Read More »

Radicalization – Causes and Consequences

Yesterday, 7th of July 2013 was the eighth anniversary of the terrorist attack in London. The attacks led the British government to launch initiatives to identify why and how one becomes radicalized[1] and develop measures to counter the terrorism threat. The initiatives involved funded of think tanks, coopting Muslim organizations, as well as terrorism legislation. However, the efforts of the government and its partners haven’t had much effect on individuals becoming radicalized, as the murder of Lee Rigby and the rise of far-right extremist group the English Defense League (EDL) over the past few years indicate.

Read More »

Commentary

A Biracial Journey to Understanding Identity

I can remember at about the age of eleven being at one of the many Arabic parties I would attend growing up.  The women were all laughing and dancing, their head scarves off, no men in the room.  They wore beautiful dresses and their hair and makeup were fully done.  They looked so elegant as I watched them belly dance effortlessly.  I remember wishing my hair was as dark and as thick as theirs.  I also wished my skin was as tan and my eyebrows as pretty.  Why did I always have to feel like the white girl at the Arabic party?  My cousins, aunts, and grandmother often introduced me as such:  “ This is Amira, Mazen’s daughter. She’s American.”

Read More »

Terrorist groups and European fighters in Iraq

  At present there is no independent Kurdish state but the ‘land of the Kurds’ crisscrosses Syria, Turkey, Iraq and Iran. However, the Iraqi Kurds have been able to gain autonomy from Baghdad. Kurdish aspirations for an independent state stem back to the days of Empire and the post First World War treaties, which carved up Ottoman territories. The two treaties that concern the Kurds are: Treaty of Sèvres signed in 1920, which mentions an independent Kurdish state and the Lausanne Treaty, signed three years later in 1923 that makes no mention of a Kurdish state.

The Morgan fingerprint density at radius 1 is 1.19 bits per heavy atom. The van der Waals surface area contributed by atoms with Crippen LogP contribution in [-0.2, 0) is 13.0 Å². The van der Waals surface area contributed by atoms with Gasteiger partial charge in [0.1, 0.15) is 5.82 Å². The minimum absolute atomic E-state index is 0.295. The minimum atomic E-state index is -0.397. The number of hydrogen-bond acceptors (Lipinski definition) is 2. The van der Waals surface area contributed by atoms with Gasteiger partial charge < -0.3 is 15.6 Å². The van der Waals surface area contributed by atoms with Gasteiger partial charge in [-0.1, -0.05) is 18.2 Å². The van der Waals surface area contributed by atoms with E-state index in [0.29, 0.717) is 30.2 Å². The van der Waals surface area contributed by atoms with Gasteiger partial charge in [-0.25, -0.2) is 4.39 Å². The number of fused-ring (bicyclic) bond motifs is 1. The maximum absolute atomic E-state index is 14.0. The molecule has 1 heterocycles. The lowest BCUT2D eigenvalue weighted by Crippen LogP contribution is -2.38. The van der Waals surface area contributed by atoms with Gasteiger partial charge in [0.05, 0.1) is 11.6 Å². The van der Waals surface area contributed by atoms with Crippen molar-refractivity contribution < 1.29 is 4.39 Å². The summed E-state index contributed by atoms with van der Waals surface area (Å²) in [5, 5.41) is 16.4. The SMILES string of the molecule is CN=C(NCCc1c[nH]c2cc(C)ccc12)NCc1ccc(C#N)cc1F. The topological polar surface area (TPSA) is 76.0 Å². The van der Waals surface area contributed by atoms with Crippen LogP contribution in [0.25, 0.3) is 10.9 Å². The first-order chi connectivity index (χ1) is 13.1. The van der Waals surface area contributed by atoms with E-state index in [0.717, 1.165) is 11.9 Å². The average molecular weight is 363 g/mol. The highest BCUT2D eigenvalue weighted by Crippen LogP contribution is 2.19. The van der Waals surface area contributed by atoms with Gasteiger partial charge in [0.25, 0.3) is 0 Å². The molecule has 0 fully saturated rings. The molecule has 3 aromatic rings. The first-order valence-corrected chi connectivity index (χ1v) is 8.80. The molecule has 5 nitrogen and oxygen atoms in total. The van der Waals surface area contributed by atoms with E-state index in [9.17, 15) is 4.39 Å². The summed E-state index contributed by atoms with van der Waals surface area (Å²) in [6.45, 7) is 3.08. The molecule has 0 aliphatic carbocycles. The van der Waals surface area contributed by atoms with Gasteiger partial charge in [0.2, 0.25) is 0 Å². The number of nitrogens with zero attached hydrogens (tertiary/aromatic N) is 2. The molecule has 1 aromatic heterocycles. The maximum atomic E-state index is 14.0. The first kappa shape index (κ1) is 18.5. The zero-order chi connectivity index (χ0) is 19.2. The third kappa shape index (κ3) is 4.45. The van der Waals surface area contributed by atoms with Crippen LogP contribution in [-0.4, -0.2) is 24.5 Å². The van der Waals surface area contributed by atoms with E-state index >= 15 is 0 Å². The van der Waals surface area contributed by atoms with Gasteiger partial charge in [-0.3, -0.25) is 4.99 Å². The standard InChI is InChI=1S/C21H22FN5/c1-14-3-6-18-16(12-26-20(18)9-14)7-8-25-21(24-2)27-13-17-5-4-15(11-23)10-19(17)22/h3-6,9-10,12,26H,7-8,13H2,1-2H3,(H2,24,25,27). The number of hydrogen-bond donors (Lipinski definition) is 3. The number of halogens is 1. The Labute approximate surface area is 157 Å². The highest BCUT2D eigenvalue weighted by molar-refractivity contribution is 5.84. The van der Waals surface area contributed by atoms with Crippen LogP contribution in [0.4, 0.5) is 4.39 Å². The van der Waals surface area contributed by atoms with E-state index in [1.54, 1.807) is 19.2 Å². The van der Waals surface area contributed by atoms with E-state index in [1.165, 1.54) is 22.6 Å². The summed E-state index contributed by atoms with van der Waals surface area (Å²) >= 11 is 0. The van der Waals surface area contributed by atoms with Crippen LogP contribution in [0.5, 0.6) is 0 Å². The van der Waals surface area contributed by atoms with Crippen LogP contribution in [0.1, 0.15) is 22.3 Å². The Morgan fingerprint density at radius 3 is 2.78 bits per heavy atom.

Read More »

Obama, human rights and ISIS

Western leaders have suddenly woken up and realised that ISIS is a regional global security threat. This realisation has also forced policy makers and security experts to abandon their orientalist monocles. The desire to act ‘now’ by launching airstrikes on ISIS targets and by providing military and humanitarian aid to the Iraqi and Kurdish authorities raises questions about the ‘real’ motivations. Justifications for intervention President Obama’s reasons to intervene in Iraq, as he has said is to stop ‘these barbaric terrorists in order to protect Americans and prevent an act of genocide.’ He added, ‘the terrorists have taken over parts of Iraq and have been brutal to religious minorities, rounding up families, executing men, enslaving women, and threatening the systematic destruction of an entire religious community, which would be genocide’.

Read More »
Psychosis_5_0

Getting Ahead: A Case Study of Social Class in the USA

This photo of my parents reveals much about their personalities (hers vivacious and outgoing, his withdrawn and closed off), their relationship (little real contact), and also the times. The typicality of their lives reveals much about the USA. My mother was a farmer’s daughter whose father lost the farm to the banks, and they had to scrabble along in the slums of the big city, St. Louis. All her life she yearned for her bucolic childhood when everything was “nice.” My father was a coal miner and the son of a coal miner from West Virginia. He hated the mines so much that after the Second World War he stayed in the military as a professional soldier.

Read More »